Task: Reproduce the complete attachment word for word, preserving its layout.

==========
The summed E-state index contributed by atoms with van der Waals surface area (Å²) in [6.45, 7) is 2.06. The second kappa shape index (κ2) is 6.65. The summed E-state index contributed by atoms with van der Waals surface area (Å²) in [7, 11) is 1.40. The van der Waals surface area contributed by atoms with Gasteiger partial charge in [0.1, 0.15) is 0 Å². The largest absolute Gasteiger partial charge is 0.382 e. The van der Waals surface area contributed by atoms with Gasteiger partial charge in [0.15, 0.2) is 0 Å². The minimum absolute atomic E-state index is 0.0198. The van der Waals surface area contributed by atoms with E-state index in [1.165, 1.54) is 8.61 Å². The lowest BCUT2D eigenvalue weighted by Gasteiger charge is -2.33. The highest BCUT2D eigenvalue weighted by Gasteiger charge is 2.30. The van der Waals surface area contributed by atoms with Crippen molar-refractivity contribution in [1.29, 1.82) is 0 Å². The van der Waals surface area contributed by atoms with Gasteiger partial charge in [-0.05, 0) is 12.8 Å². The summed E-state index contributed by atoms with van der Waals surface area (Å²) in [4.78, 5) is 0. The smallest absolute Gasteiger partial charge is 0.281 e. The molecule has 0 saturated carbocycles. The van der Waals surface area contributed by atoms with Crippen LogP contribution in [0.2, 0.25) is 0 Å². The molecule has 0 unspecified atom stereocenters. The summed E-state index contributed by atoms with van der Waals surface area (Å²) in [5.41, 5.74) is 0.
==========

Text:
The summed E-state index contributed by atoms with van der Waals surface area (Å²) in [6.45, 7) is 2.06. The second kappa shape index (κ2) is 6.65. The summed E-state index contributed by atoms with van der Waals surface area (Å²) in [7, 11) is 1.40. The van der Waals surface area contributed by atoms with Gasteiger partial charge in [0.1, 0.15) is 0 Å². The largest absolute Gasteiger partial charge is 0.382 e. The van der Waals surface area contributed by atoms with Gasteiger partial charge in [0.15, 0.2) is 0 Å². The minimum absolute atomic E-state index is 0.0198. The van der Waals surface area contributed by atoms with E-state index in [1.165, 1.54) is 8.61 Å². The lowest BCUT2D eigenvalue weighted by Gasteiger charge is -2.33. The highest BCUT2D eigenvalue weighted by Gasteiger charge is 2.30. The van der Waals surface area contributed by atoms with Crippen molar-refractivity contribution in [1.29, 1.82) is 0 Å². The van der Waals surface area contributed by atoms with Gasteiger partial charge in [-0.05, 0) is 12.8 Å². The summed E-state index contributed by atoms with van der Waals surface area (Å²) in [4.78, 5) is 0. The smallest absolute Gasteiger partial charge is 0.281 e. The molecule has 0 saturated carbocycles. The van der Waals surface area contributed by atoms with Crippen LogP contribution in [0.2, 0.25) is 0 Å². The molecule has 0 unspecified atom stereocenters. The summed E-state index contributed by atoms with van der Waals surface area (Å²) in [5.41, 5.74) is 0.